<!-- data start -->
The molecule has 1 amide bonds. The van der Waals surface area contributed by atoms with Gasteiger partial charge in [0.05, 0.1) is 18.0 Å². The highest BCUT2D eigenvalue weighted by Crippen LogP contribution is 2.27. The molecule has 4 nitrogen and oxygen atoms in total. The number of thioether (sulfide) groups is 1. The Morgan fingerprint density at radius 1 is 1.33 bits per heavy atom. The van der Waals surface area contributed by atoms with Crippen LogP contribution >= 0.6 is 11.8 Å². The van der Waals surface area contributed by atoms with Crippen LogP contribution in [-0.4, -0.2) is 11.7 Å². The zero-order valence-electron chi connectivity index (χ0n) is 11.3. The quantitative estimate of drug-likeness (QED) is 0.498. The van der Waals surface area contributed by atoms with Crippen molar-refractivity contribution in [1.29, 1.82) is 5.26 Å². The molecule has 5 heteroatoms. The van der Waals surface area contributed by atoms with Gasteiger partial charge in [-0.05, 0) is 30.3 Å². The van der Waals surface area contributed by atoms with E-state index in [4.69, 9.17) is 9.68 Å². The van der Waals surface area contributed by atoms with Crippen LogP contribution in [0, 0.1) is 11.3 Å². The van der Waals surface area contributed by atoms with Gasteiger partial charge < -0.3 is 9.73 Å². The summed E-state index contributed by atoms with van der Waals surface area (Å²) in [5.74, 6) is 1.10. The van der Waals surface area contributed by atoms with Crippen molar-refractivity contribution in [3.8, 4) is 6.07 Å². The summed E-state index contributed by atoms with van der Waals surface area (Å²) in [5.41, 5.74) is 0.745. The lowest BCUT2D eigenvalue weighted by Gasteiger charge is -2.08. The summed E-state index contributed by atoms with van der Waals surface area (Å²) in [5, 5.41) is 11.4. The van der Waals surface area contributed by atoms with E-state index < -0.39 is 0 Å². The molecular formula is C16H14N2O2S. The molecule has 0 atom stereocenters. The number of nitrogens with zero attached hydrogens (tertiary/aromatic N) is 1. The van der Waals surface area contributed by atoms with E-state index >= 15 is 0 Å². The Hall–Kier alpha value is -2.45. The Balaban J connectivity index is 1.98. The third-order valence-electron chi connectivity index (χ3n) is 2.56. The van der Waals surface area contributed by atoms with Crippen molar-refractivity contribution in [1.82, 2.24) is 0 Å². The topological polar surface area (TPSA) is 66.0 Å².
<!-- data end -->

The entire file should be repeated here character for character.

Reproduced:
The molecule has 1 amide bonds. The van der Waals surface area contributed by atoms with Gasteiger partial charge in [0.05, 0.1) is 18.0 Å². The highest BCUT2D eigenvalue weighted by Crippen LogP contribution is 2.27. The molecule has 4 nitrogen and oxygen atoms in total. The number of thioether (sulfide) groups is 1. The Morgan fingerprint density at radius 1 is 1.33 bits per heavy atom. The van der Waals surface area contributed by atoms with Crippen LogP contribution >= 0.6 is 11.8 Å². The van der Waals surface area contributed by atoms with Crippen LogP contribution in [-0.4, -0.2) is 11.7 Å². The zero-order valence-electron chi connectivity index (χ0n) is 11.3. The quantitative estimate of drug-likeness (QED) is 0.498. The van der Waals surface area contributed by atoms with Crippen molar-refractivity contribution in [1.29, 1.82) is 5.26 Å². The molecule has 5 heteroatoms. The van der Waals surface area contributed by atoms with Gasteiger partial charge in [-0.05, 0) is 30.3 Å². The van der Waals surface area contributed by atoms with E-state index in [4.69, 9.17) is 9.68 Å². The van der Waals surface area contributed by atoms with Crippen LogP contribution in [0, 0.1) is 11.3 Å². The van der Waals surface area contributed by atoms with Gasteiger partial charge < -0.3 is 9.73 Å². The summed E-state index contributed by atoms with van der Waals surface area (Å²) in [5.74, 6) is 1.10. The van der Waals surface area contributed by atoms with Crippen molar-refractivity contribution in [3.8, 4) is 6.07 Å². The summed E-state index contributed by atoms with van der Waals surface area (Å²) in [5.41, 5.74) is 0.745. The lowest BCUT2D eigenvalue weighted by Gasteiger charge is -2.08. The summed E-state index contributed by atoms with van der Waals surface area (Å²) in [5, 5.41) is 11.4. The van der Waals surface area contributed by atoms with E-state index < -0.39 is 0 Å². The molecular formula is C16H14N2O2S. The molecule has 0 atom stereocenters. The number of nitrogens with zero attached hydrogens (tertiary/aromatic N) is 1. The van der Waals surface area contributed by atoms with E-state index >= 15 is 0 Å². The Hall–Kier alpha value is -2.45. The Balaban J connectivity index is 1.98. The third-order valence-electron chi connectivity index (χ3n) is 2.56. The van der Waals surface area contributed by atoms with Crippen molar-refractivity contribution in [1.82, 2.24) is 0 Å². The topological polar surface area (TPSA) is 66.0 Å².